Project Coordinator Len Augsburger offers observations related to content being searched for on the Newman Numismatic Portal. This week's search term is “One-Sided Proof.”
Stack’s Bowers auction sale catalog of the
Twin Leaf collection (July 2015, lot 2262).
The definition of “proof” within the lexicon of American numismatics is surprisingly controversial. Does any sharply struck coin with exceptionally mirrored surfaces qualify as a “proof?” Is the coiner’s intent also required to confer proof status? An anonymous Newman Portal user recently searched on the term “one-sided proof.”
NNP identifies sixty auction lots so described, the earliest being in the 1950s New Netherlands catalogs, and we can thus likely attribute the modern popularization of this term to Walter Breen, who worked for New Netherlands during this period. The term is more frequently associated with large cents of the 1820s and 1830s than with other denominations, and the cataloger of that series, Harold R. Newcomb, wrote of these coins “obverses are perfection, but reverses have the usual mint bloom as found on pieces coined for circulation.”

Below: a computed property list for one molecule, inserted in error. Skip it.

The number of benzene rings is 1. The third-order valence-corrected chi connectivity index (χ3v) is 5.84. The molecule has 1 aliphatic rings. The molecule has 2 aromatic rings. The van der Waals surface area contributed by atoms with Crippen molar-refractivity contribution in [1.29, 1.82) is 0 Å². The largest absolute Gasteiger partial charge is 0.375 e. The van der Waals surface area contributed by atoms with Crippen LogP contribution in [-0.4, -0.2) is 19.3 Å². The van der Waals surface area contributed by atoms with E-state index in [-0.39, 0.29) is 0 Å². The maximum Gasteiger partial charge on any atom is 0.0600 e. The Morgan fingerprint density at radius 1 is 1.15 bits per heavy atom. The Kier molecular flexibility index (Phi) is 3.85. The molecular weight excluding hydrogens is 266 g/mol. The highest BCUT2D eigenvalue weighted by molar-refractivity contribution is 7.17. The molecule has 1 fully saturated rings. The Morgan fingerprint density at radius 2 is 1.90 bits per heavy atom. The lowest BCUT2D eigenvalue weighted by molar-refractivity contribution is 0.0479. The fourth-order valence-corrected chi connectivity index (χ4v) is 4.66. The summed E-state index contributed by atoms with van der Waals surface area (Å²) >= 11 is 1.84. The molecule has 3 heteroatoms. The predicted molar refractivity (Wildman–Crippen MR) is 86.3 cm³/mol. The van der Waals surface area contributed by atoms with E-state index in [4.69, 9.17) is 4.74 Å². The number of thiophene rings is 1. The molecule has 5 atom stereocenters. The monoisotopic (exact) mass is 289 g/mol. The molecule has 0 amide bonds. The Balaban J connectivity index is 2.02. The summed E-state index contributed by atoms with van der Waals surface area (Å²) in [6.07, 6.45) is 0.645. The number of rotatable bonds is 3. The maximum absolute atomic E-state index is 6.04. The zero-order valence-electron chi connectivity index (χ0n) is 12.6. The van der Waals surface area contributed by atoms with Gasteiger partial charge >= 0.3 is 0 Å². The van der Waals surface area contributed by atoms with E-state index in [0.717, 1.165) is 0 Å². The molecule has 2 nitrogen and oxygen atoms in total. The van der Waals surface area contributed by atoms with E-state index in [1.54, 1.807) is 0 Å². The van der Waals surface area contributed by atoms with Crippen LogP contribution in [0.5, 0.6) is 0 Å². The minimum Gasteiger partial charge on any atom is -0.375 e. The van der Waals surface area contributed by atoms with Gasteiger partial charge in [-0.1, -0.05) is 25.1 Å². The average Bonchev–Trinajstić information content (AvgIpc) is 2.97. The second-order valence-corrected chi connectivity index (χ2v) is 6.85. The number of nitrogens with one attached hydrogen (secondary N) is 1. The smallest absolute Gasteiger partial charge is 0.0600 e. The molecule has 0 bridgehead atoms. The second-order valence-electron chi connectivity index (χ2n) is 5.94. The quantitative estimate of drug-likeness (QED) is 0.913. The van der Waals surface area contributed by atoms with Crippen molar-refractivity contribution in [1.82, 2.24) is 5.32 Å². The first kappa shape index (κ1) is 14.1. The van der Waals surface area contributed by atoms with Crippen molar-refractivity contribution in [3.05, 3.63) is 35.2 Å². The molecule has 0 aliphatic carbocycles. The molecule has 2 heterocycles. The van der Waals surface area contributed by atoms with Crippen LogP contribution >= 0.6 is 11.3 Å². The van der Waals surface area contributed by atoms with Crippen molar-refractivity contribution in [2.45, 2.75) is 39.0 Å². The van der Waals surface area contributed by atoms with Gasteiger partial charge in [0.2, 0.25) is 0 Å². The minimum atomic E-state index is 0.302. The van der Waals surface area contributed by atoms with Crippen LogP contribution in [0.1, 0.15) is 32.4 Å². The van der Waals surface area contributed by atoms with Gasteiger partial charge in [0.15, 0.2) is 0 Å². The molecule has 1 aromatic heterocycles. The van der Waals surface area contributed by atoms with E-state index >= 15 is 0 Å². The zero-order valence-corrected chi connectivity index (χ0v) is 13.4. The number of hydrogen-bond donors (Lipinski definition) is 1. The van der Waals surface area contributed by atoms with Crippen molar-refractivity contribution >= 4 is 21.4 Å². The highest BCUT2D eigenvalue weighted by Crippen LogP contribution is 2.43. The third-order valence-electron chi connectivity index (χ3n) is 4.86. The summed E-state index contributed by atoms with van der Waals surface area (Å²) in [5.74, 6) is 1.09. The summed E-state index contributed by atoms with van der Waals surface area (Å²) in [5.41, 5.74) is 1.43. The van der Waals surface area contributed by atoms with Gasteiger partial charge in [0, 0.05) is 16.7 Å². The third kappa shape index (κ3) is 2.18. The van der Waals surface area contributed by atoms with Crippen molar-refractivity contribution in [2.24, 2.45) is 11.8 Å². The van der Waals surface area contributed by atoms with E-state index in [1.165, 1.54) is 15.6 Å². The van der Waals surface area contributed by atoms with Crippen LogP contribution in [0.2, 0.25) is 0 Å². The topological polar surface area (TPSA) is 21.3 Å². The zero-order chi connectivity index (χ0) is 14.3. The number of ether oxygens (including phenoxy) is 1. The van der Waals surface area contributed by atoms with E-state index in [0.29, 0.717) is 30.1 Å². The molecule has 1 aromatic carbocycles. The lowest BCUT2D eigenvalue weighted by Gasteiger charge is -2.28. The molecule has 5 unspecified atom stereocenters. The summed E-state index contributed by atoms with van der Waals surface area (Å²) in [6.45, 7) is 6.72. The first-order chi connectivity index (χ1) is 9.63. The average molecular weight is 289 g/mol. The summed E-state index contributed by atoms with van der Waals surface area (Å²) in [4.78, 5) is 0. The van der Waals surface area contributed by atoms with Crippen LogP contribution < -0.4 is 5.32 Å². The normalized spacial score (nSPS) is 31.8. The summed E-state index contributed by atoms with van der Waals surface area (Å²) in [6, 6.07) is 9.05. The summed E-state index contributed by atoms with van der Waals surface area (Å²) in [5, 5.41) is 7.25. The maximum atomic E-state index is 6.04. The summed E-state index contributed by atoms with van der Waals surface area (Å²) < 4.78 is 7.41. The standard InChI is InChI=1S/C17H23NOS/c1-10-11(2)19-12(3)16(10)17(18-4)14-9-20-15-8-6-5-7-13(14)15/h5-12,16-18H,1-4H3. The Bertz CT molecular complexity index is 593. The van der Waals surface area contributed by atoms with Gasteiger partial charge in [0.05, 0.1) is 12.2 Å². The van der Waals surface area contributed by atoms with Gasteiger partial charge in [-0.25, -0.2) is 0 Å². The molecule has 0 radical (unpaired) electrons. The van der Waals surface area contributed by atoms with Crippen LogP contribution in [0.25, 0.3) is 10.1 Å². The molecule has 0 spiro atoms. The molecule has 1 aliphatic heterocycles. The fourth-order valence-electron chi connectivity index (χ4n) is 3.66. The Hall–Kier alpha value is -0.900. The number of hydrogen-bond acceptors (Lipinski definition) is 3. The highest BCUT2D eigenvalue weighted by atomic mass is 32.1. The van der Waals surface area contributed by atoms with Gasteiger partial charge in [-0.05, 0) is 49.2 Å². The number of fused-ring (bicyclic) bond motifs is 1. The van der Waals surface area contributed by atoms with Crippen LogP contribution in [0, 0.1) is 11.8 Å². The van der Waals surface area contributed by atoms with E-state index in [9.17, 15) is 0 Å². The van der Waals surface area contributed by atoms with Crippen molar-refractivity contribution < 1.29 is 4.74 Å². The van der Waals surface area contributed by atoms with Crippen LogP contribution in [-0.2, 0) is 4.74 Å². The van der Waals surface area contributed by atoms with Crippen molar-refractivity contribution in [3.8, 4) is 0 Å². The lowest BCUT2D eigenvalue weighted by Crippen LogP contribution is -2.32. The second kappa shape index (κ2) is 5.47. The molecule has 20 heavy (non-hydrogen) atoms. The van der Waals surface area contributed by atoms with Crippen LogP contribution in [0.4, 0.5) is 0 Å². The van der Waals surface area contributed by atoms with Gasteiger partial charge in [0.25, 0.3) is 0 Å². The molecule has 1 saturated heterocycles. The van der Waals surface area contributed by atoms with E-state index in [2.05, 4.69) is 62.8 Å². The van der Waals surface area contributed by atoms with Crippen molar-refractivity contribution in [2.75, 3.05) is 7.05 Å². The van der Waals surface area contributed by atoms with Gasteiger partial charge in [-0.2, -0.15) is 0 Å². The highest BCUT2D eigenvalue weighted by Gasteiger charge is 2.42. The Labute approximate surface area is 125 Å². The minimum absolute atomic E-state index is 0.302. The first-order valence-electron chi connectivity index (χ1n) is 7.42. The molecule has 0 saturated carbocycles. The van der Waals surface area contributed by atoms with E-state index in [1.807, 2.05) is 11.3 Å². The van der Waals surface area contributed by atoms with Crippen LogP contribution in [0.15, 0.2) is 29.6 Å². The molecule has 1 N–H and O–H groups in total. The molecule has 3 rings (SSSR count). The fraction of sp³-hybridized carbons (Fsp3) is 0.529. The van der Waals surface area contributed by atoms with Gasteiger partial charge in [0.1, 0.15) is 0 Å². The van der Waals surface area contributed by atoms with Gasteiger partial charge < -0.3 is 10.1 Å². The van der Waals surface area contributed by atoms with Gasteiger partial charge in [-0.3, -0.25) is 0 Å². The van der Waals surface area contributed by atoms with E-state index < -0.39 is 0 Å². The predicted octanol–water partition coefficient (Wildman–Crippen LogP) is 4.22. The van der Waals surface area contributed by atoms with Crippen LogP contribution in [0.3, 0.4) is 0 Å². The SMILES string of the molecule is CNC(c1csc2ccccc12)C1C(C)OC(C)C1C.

Stack’s Bowers sales of the Twin Leaf collection (July 2015, lot 2262, an 1835 N-13 large cent) is a typical example. The coin has a storied pedigree including Beckwith, Newcomb, and Naftzger. While PCGS declined to certify the coin as a proof, the catalogers are united on the physical description, with the Goldberg’s attribution being the most succinct: “Proof-60 obverse, MS-62 reverse.” The fact that varied issues in this era are known with proof-like obverses and uncirculated reverses (and not vice versa) certainly suggests intent on the part of the coiner. We look forward to John Dannreuther’s upcoming multi-volume work on United States proof coinage, which will hopefully shed additional light on this question.
Link to NNP auction catalog search for “one-sided proof”:
Link to Stack’s Bowers Twin Leaf collection, lot 2262:
Link to Harold R. Newcomb’s United States Copper Cents, 1816-1857 on Newman Portal:
Wayne Homren, Editor
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